By Mark Freeman - Mail Tribune
State fish and wildlife managers are mulling whether to drop a scheduled fee increase for fishing and hunting licenses in 2021 and possibly even roll back some fees next year, thanks to what they call better-than-expected revenues and a leaner budget.
And that’s not an early April Fool’s joke.
The Oregon Department of Fish and Wildlife is rolling out its 2019-21 draft budget, which includes the potential fee rollback, as well as an option to enact the raises as planned and put the money toward enhancing current programs.
Other possibilities include cutting some 2019 costs for fishing and hunting licenses, which were increased in 2016 and this year under a three-step fee hike enacted by the 2015 Oregon Legislature.
“We’ve said if we ever have an opportunity to roll back our fee increases, we’d do it,” said Michael Finley of Medford, who is chair of the Oregon Fish and Wildlife Commission.
“Right now there’s good intent to do that, but it’s really preliminary.”
The agency will offer its potential budget package, which it bills as largely similar to the current two-year budget, during public meetings across Oregon during the first two weeks of April.
A meeting will be held at 7 p.m. Thursday, April 5, in the Adams Room of the Medford library, 205 S. Central Ave.
Public comment will be taken at the meeting. Comments also will be taken via email through May 1 at ODFW.TownHallComments@state.or.us.
The budget proposal is being drafted with the help of an external budget advisory committee. A final proposal will be sent in late summer to Gov. Kate Brown, and the 2019 Oregon Legislature ultimately will adopt the budget.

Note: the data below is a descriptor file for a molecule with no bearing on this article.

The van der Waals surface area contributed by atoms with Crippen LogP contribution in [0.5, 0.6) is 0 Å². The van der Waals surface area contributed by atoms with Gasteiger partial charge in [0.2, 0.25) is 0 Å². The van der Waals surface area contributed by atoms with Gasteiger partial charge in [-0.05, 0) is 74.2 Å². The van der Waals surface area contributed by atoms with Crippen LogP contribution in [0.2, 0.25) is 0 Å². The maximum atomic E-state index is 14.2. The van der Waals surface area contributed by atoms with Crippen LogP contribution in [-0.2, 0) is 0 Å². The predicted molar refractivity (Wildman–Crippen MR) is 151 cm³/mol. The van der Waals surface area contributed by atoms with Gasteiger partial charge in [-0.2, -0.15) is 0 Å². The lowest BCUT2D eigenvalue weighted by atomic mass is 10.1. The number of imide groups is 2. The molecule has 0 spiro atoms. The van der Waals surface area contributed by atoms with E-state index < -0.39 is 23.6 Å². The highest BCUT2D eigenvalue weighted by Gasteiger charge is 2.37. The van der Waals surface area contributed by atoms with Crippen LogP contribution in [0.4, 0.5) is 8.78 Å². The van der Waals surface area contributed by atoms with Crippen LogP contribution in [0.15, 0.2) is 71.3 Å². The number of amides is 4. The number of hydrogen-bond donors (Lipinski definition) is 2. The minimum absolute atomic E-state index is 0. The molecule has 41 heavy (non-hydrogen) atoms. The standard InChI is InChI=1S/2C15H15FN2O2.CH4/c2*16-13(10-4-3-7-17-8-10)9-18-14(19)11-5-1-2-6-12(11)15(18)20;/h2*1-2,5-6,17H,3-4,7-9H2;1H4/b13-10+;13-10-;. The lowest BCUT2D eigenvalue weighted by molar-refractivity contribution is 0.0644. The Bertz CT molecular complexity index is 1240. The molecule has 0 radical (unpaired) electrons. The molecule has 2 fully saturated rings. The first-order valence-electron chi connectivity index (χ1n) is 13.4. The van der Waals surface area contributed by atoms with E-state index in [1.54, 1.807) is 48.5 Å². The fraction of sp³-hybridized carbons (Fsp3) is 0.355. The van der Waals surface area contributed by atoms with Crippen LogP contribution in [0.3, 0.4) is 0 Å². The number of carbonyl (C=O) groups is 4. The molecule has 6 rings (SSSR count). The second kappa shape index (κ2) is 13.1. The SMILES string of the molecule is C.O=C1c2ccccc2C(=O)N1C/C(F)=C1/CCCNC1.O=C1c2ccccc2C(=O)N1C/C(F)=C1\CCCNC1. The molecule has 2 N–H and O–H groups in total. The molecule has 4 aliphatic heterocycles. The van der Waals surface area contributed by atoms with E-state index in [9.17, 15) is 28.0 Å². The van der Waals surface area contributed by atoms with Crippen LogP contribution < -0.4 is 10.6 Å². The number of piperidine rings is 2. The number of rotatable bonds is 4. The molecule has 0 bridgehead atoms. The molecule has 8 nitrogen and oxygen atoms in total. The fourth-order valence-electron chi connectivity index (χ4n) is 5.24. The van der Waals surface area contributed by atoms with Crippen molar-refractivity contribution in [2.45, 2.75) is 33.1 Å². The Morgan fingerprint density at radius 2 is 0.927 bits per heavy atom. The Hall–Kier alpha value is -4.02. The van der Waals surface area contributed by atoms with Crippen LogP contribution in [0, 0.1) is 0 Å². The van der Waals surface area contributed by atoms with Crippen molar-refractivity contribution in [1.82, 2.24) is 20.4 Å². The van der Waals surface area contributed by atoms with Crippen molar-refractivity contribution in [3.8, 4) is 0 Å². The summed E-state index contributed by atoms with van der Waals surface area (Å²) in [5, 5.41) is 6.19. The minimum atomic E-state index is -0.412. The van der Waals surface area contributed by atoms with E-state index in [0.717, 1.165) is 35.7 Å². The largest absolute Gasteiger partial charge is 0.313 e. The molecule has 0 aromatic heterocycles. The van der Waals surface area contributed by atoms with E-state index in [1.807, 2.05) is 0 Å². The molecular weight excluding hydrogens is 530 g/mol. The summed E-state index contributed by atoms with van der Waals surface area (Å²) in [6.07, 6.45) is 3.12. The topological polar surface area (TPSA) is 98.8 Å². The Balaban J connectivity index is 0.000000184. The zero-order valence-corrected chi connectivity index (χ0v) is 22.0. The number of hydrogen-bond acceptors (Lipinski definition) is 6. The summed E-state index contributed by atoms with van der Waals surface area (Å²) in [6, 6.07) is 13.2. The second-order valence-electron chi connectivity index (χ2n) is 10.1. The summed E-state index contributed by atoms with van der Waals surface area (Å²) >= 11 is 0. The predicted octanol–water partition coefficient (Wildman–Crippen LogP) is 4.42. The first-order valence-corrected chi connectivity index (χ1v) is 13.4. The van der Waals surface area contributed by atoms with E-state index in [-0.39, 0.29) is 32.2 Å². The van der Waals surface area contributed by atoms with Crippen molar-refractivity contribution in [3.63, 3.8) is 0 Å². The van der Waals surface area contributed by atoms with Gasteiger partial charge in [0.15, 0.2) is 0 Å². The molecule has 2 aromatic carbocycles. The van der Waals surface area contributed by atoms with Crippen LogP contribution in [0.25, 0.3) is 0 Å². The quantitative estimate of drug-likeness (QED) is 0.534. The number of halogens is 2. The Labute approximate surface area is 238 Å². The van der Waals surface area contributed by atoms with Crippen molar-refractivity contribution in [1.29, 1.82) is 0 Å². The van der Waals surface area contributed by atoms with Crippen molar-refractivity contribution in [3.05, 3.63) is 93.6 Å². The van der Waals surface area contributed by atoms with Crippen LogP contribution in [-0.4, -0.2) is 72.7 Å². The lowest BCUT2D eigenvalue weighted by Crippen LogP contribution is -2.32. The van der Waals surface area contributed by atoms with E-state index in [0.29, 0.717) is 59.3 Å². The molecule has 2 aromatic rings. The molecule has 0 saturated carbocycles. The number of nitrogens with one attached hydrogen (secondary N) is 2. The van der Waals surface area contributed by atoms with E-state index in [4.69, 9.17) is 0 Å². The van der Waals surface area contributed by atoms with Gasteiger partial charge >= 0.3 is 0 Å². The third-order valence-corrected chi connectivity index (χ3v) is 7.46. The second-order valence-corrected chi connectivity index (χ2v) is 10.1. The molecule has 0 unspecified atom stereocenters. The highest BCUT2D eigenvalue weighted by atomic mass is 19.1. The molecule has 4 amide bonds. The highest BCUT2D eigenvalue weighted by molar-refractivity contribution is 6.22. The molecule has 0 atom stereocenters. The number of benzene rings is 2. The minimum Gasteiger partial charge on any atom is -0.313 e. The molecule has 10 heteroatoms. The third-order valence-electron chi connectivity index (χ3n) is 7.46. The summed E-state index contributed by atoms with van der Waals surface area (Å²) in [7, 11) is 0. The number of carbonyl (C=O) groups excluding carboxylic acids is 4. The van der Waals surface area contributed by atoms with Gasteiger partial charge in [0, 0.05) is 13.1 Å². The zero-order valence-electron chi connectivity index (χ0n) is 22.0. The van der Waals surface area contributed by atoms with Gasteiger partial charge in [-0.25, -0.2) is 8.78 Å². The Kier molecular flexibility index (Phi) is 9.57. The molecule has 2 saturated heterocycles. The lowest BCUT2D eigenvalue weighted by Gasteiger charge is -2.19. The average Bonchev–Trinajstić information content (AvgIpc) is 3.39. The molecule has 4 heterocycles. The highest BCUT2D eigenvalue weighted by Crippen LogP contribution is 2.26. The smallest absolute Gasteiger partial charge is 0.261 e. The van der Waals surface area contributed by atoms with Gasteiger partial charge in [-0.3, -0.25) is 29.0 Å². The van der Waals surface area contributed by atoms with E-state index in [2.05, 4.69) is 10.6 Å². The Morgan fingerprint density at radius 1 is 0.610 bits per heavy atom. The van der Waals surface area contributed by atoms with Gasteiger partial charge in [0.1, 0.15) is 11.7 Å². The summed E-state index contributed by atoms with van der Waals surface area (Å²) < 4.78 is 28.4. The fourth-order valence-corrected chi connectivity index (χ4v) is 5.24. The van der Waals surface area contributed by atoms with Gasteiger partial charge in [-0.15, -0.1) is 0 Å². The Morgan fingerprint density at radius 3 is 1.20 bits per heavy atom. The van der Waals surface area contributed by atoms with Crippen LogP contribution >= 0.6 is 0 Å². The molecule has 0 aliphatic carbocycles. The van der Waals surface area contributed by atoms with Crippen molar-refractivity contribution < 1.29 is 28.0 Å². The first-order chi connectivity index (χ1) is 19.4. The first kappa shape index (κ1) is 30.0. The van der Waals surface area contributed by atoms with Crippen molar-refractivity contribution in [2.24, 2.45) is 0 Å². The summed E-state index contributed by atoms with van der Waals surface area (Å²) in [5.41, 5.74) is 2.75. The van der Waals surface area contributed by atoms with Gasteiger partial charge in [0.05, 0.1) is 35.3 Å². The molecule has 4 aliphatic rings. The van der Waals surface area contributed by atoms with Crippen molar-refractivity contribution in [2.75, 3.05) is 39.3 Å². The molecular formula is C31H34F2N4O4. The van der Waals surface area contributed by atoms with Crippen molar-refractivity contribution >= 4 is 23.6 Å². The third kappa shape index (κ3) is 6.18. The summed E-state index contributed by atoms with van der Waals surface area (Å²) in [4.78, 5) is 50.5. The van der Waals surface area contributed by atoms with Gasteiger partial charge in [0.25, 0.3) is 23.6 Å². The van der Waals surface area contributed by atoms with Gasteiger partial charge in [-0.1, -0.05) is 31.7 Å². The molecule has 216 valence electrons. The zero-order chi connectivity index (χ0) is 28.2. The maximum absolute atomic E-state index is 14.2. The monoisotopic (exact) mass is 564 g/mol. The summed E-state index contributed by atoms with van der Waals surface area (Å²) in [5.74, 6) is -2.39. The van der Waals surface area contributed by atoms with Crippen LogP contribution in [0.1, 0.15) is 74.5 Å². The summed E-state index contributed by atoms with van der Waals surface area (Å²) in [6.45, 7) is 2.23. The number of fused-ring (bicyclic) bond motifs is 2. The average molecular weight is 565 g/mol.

Since the first fee increase was enacted in 2016, fishing license sales have declined by 8.5 percent but revenues were up 3.7 percent in 2017 compared to the previous four-year average.
Sales of hunting licenses dropped 3.5 percent, but the revenue was up 4.8 percent. Sales of combination hunting-fishing licenses were down 3.6 percent, but revenue increased by 4.7 percent.
“It didn’t have the impact on (license) sales of previous fee increases,” said Roger Fuhrman, administrator of ODFW’s Information and Education Division. “If you look at the revenue trends from the past several decades, there is a difference. It’s a good position to be in.”
Cost savings came from getting out of an expensive lease for the agency’s Salem headquarters and reducing its vehicle fleet and staff levels, which this year includes 1,154 full-time equivalent positions, Fuhrman said.
If the agency decided to seek a budget that included the fee increase, about $6 million would be added to the two-year budget, Fuhrman said. That money could be plowed back into programs instead of back into hunters’ and anglers’ wallets.
Whether ODFW should pay back hunters and anglers or reinvest that extra money has been a topic of discussion among members of the Oregon Hunters Association, the largest hunting advocacy group in the state.
Some members see backing off fees as “a nice, goodwill gesture” that also would help keep more hunters and anglers in the fold, said OHA spokesman Duane Dungannon in Medford. Others would like to see more funding toward things like law enforcement, the Turn In Poachers program and beefed-up big-game management, he said.
Fuhrman said that, despite this short-term budget balloon, the agency still expects it will need to seek a license fee increase by the 2021-23 biennium.
The current two-year ODFW budget is about $374.8 million, of which one-quarter was paid by general license fees. Federal dollars make up 38 percent, which is the highest single contributor. General funds cover 8 percent.
The agency also is considering whether to ask the Legislature for general-fund money beginning next year, such as $2.7 million for restoring salmon and steelhead to the upper Klamath Basin after removal of Klamath River dams, and $1.8 million for surveying and monitoring ocean groundfish stocks such as black rockfish and cabezon.
Other possible requests include $1.17 million toward managing Oregon’s growing gray wolf population, and $430,000 toward addressing sea lion predation on federally protected winter steelhead in the Willamette Basin.
If all those were added, the budget would increase to about $420 million, with a workforce of just under 2,000 employees, Fuhrman said.